If you recall, this did not end well for me either.
Lies I have told myself:
– The sunglasses I bought for $10 in Mexico really are Oakleys.
– If it’s on clearance then I have to buy it because it’s practically giving me money back.
– No one will notice if my son isn’t wearing underwear because I forgot to change the laundry.
– I’m only doing 4 Tabatas today.
While believing the first three certainly haven’t done me any favors (it would have helped if my son had kept his mouth shut), according to new research reported in the New York Times, lie #4 may be the key to increasing my exercise performance. Who knew that lying could be as good for you as it is fun? (Okay it’s only fun sometimes like when I told my husband they named the city Elk Mound because a mysterious disease killed all the elk in a week and they had no place to bury all the rotting carcasses so they covered them up with dirt and called it a hill. He totally believed me!)
One morning having just finished my Tabatas (maximal intensity running sprints), sitting on the end of my treadmill and trying not to see stars, Gym Buddy Krista came up and said, “I don’t want to do Tabatas!”
“Nobody wants to do Tabatas,” I gasped. It’s a fact that we can’t start our Tabata workouts until each of us have whined about how much we hate doing them.
“But how do you make yourself do them when they suck so bad?”
“I lie to myself. I tell myself I only have to do 4 rounds (one Tabata is 8 rounds). And after 4 rounds then I tell myself it’s only 6 and after that what’s two more?” It’s true. Sometimes you can see me mouthing the words “just one more then I’m done!” until you are convinced I need remedial counting lessons.
“Well,” Krista declared, “I think your self is way more gullible than my self. I’d never believe me!” It should be noted that I am much more gullible than Krista in all senses so she’s probably right. I have no idea why I believe myself but I do! Every time! Even though I’m a terrible liar!
And yet this morning when I got to the gym, Krista had already finished her intervals. “Wow, you’re already done? How’d you make yourself do it?” I asked.
“I lied to myself.”
See? It works.
And it doesn’t just work for the Gym Buddies and I. Researchers from Northumbrian University in England set up an experiment to see if they could increase the personal bests of professional cyclists by whispering sweet little lies. First the cyclists were tested over the course of a couple of weeks to see what their athletic limit was. Then they were set up with a monitor with two figures on it. The first, they were told, was them. This was true. The second was them also but going at their personal fastest pace. This was a lie. In actuality the second avatar was riding 2% faster than the athletes had ever ridden.
When the cyclists raced what they thought was their best time, they actually beat the avatar increasing their power and finish times by 2%. Two percent doesn’t sound like much but according to the researchers in the world of competitive cycling it’s the difference between being back-of-the-pack and getting a medal. Says Dr. Thompson, the results are “not just day-to-day variability, but a true change in performance.”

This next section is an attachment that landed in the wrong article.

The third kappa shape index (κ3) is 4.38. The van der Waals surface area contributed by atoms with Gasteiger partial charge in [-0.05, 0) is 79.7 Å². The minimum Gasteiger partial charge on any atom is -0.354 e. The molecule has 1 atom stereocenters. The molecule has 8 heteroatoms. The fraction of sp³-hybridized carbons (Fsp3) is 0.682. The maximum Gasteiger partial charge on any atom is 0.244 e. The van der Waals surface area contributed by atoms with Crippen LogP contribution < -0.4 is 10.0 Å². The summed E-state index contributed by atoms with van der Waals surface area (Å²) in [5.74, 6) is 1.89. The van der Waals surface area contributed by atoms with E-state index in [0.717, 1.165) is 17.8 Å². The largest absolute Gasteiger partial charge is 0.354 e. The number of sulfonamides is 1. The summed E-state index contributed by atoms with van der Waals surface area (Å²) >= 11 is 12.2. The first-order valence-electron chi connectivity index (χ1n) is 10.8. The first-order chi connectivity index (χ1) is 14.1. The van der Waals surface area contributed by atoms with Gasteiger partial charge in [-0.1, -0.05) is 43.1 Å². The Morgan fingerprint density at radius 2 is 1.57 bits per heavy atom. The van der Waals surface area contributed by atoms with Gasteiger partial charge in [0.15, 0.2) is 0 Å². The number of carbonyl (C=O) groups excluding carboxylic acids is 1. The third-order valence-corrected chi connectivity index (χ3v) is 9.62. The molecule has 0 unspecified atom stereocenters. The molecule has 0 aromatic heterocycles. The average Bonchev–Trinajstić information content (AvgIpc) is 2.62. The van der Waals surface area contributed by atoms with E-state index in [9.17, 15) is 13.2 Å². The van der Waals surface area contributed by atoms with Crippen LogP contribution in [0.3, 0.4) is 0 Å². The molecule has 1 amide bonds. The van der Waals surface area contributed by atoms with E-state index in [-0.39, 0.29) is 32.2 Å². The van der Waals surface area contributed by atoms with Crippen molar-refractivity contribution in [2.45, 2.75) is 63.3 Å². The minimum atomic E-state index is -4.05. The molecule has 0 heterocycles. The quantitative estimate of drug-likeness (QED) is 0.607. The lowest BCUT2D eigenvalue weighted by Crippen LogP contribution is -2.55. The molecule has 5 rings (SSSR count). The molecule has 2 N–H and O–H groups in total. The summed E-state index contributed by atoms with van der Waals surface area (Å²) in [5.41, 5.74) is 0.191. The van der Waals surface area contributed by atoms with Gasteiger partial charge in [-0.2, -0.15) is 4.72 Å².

The Times article points out that this lends credence to the theory that our minds are more powerful than our muscles when it comes to setting physical limits. As Roger Bannister, first man to run a 4-minute mile, said, “It is the brain, not the heart or lungs that is the critical organ. It’s the brain.”
The trick isn’t perfect however, nor is it limitless. Once the cyclists were clued in to the game, all increases in performance disappeared and some cyclists even got worse. The researchers also discovered that while they could trick the athletes into a 2% increase, 5% was too much and they just quit. They also warned that this could erode the fragile balance of trust between athlete and trainer.
While these researchers were the first to study this effect, I am sure that coaches and athletes have been using deception ever since Noah told the animals all they had to do to win a spot on the ark was to run faster than the unicorns. S0 this study made me wonder what other ways athletes use to trick themselves. Is the “lucky socks” trick just another form of self-deception? What about those mysterious power band bracelets so many pro ballers have been sporting recently? What about repeating a certain mantra? Or having a particular pre-race ritual (two Immodium and a gas station bathroom)?
“It comes back to the belief system within the athlete,” says Dr. Thompson. “Within limits, if an athlete thinks a certain pace is possible, he or she can draw on an energy reserve that the brain usually holds in abeyance.”
What lies do you tell yourself? Have you ever used one to motivate yourself to do better? How would you feel if your trainer tricked you like this? Any of you ever tried the PowerBand bracelets??